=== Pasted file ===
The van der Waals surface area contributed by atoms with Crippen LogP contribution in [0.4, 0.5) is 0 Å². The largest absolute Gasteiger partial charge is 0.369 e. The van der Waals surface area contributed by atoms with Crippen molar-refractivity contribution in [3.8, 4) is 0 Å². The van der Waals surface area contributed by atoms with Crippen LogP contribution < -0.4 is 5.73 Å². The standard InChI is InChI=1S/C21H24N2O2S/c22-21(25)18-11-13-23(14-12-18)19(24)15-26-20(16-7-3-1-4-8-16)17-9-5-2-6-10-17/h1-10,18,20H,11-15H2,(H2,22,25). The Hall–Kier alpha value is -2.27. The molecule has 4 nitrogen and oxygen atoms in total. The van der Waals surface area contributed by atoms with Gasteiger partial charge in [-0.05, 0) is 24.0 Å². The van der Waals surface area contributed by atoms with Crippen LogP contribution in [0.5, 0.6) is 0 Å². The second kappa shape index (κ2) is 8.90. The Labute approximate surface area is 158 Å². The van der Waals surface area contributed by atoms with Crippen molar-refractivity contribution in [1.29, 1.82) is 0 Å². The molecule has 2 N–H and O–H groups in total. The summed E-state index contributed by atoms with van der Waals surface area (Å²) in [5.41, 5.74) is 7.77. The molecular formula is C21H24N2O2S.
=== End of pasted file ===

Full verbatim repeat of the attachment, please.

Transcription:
The van der Waals surface area contributed by atoms with Crippen LogP contribution in [0.4, 0.5) is 0 Å². The largest absolute Gasteiger partial charge is 0.369 e. The van der Waals surface area contributed by atoms with Crippen molar-refractivity contribution in [3.8, 4) is 0 Å². The van der Waals surface area contributed by atoms with Crippen LogP contribution < -0.4 is 5.73 Å². The standard InChI is InChI=1S/C21H24N2O2S/c22-21(25)18-11-13-23(14-12-18)19(24)15-26-20(16-7-3-1-4-8-16)17-9-5-2-6-10-17/h1-10,18,20H,11-15H2,(H2,22,25). The Hall–Kier alpha value is -2.27. The molecule has 4 nitrogen and oxygen atoms in total. The van der Waals surface area contributed by atoms with Gasteiger partial charge in [-0.05, 0) is 24.0 Å². The van der Waals surface area contributed by atoms with Crippen LogP contribution in [0.5, 0.6) is 0 Å². The second kappa shape index (κ2) is 8.90. The Labute approximate surface area is 158 Å². The van der Waals surface area contributed by atoms with Crippen molar-refractivity contribution in [1.29, 1.82) is 0 Å². The molecule has 2 N–H and O–H groups in total. The summed E-state index contributed by atoms with van der Waals surface area (Å²) in [5.41, 5.74) is 7.77. The molecular formula is C21H24N2O2S.